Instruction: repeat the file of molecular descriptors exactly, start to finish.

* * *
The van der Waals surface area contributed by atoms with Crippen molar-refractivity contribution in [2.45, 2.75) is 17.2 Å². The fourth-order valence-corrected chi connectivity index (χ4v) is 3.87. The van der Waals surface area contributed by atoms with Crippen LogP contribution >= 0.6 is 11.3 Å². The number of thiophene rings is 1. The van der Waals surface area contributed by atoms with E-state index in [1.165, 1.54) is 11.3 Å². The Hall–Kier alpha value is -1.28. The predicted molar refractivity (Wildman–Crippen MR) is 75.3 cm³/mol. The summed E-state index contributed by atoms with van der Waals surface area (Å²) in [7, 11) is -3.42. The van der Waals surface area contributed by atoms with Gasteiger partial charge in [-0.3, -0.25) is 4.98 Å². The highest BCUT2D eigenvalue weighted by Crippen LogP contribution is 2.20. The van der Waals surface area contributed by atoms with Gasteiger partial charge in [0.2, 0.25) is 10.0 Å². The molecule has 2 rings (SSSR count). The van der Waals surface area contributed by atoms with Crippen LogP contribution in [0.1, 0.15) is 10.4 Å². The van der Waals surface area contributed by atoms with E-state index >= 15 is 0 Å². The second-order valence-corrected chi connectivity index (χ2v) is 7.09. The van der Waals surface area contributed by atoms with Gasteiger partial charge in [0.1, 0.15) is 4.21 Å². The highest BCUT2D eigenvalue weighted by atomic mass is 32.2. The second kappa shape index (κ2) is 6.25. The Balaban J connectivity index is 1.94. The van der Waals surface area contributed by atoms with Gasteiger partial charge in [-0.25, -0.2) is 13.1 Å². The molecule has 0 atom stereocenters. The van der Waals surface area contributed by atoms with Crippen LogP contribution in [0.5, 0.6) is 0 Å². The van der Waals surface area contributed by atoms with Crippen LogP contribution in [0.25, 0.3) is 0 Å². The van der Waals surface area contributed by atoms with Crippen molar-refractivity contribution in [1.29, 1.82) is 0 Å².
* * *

The van der Waals surface area contributed by atoms with Crippen molar-refractivity contribution in [2.45, 2.75) is 17.2 Å². The fourth-order valence-corrected chi connectivity index (χ4v) is 3.87. The van der Waals surface area contributed by atoms with Crippen LogP contribution >= 0.6 is 11.3 Å². The number of thiophene rings is 1. The van der Waals surface area contributed by atoms with E-state index in [1.165, 1.54) is 11.3 Å². The Hall–Kier alpha value is -1.28. The predicted molar refractivity (Wildman–Crippen MR) is 75.3 cm³/mol. The summed E-state index contributed by atoms with van der Waals surface area (Å²) in [7, 11) is -3.42. The van der Waals surface area contributed by atoms with Gasteiger partial charge in [-0.3, -0.25) is 4.98 Å². The highest BCUT2D eigenvalue weighted by Crippen LogP contribution is 2.20. The van der Waals surface area contributed by atoms with Gasteiger partial charge in [0.2, 0.25) is 10.0 Å². The molecule has 2 rings (SSSR count). The van der Waals surface area contributed by atoms with Crippen LogP contribution in [0.1, 0.15) is 10.4 Å². The van der Waals surface area contributed by atoms with E-state index >= 15 is 0 Å². The second-order valence-corrected chi connectivity index (χ2v) is 7.09. The van der Waals surface area contributed by atoms with Gasteiger partial charge in [0.1, 0.15) is 4.21 Å². The highest BCUT2D eigenvalue weighted by atomic mass is 32.2. The second kappa shape index (κ2) is 6.25. The Balaban J connectivity index is 1.94. The van der Waals surface area contributed by atoms with Gasteiger partial charge in [-0.25, -0.2) is 13.1 Å². The molecule has 0 atom stereocenters. The van der Waals surface area contributed by atoms with Crippen LogP contribution in [0.5, 0.6) is 0 Å². The van der Waals surface area contributed by atoms with Crippen LogP contribution in [0.25, 0.3) is 0 Å². The van der Waals surface area contributed by atoms with Crippen molar-refractivity contribution in [1.29, 1.82) is 0 Å².